By Katerina Nicolaou
In the old days, so old that people didn’t have TikTok, there was a beautiful princess named Naomi Campbell. One day she was caught by a paparazzo leaving a rehab clinic after public denials that she was a recovering drug addict. The photographs were published in the Daily Mirror, owned by MGN. To cut the long story short, she took them to court in England, and won. MGN appealed to the European Court of Human Rights (ECHR) which ruled that the recoverable success fee violated Article 10 of the European Convention on Human Rights (Freedom of Expression).
A photograph, even if it’s one of those thousand-word ones, seems so innocent compared to the shame that would follow a similar post on the internet and especially in the comments below, further down in cyber hell, where anyone, even non-existent zombies, would have dragged her through the meat grinder not only for a narcotics issue, but also for botox to love affairs.
Is everything being so widely available the end of reason and responsibility? Are journalists allowed to write whatever comes to mind? Should the reputation of public figures be protected to the same degree that children and vulnerable people should be protected from online attacks? How much bullying can a child endure? How much criticism can a politician withstand?
These controversies have mutated as real life has moved into the digital world. It is clear that in the days of Elon Musk, as the power of the internet grows, so do the chances of defamation. As cyber pirates become more numerous in cyberspace, cyber security will also increase. This is common sense. But since it’s human rights and basic freedoms that are at stake precision is crucial.
The intersection between freedom of speech and the right to privacy in the online context has been the subject of several cases before the United States Supreme Court, the European Union as well as member states including Cyprus. Specifically, the island’s House legal committee is discussing a bill on the criminalisation of electronic communication via public networks, which has been publicly referred to on multiple occasions as a bill that criminalises fake news.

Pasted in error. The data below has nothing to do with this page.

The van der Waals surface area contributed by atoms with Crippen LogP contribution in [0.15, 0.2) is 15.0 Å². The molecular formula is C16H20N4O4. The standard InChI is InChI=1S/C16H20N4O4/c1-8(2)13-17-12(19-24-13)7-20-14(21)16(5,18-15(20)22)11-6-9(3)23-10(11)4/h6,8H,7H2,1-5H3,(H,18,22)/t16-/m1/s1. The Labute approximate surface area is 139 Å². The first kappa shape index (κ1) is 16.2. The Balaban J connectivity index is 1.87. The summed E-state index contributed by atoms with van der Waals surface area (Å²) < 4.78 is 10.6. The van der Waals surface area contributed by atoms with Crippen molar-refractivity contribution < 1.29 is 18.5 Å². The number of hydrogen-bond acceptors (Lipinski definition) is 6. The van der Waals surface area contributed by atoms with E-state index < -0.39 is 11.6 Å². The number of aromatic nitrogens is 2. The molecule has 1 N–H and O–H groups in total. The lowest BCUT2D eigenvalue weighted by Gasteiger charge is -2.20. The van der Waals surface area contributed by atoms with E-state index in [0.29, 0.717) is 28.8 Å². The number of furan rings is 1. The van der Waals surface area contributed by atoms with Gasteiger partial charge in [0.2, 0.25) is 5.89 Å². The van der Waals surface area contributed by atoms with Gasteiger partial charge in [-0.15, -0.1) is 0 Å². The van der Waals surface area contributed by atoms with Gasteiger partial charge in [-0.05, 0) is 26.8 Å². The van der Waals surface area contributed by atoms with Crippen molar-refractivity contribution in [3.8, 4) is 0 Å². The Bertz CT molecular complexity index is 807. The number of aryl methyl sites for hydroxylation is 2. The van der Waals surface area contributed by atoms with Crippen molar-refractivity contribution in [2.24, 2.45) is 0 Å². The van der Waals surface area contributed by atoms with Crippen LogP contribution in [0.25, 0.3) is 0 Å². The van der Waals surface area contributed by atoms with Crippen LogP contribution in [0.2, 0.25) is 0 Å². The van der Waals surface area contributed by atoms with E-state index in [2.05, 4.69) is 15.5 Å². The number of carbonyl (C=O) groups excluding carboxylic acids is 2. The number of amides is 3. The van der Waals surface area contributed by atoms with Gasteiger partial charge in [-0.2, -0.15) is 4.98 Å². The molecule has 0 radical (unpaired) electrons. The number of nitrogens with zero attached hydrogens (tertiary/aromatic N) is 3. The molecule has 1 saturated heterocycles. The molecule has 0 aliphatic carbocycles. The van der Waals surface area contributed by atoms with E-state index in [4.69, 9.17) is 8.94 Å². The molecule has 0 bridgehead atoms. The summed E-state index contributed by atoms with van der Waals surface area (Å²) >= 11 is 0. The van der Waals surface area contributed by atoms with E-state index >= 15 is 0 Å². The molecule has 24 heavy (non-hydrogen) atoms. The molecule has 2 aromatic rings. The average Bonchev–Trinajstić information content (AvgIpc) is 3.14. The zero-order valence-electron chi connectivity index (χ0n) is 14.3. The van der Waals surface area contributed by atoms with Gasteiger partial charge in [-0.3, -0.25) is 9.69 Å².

Among other things, the bill states that a person who posts content that they know is false with the purpose of causing serious annoyance to another person via public electronic communication networks is guilty of a criminal offence and is subject, if convicted, to imprisonment and fines. Both House committee chair (and Disy MP) Nicos Tornaritis and the justice ministry have expressed the view that the bill is ready to be sent to the plenum for passage into law.
At this stage of the consultation, satire is excluded but not journalists, who find this particular framework extremely vague, and ask – after all it is their job – who thought of such a law and why? And how can a journalist’s source be protected? And at the end of the day what constitutes fake news?
Journalists have requested through the Media Ethics Committee for the law to be clear about the distinction between ordinary users and the media, and certainly not to endanger the constitutionally enshrined right of freedom of expression, nor the citizen’s right to information.
In a time when threats against journalists are increasing, it is unacceptable to cultivate fear before the journalist even writes. Wouldn’t that constitute censorship a priori?
Following the latest intervention by media and civil society, the discussion continues with the hope that responsible journalism will be safeguarded by any new law, so fingers crossed! Because freedom of expression is the cornerstone of democracy. As cliché as it may sound, it is vitally important.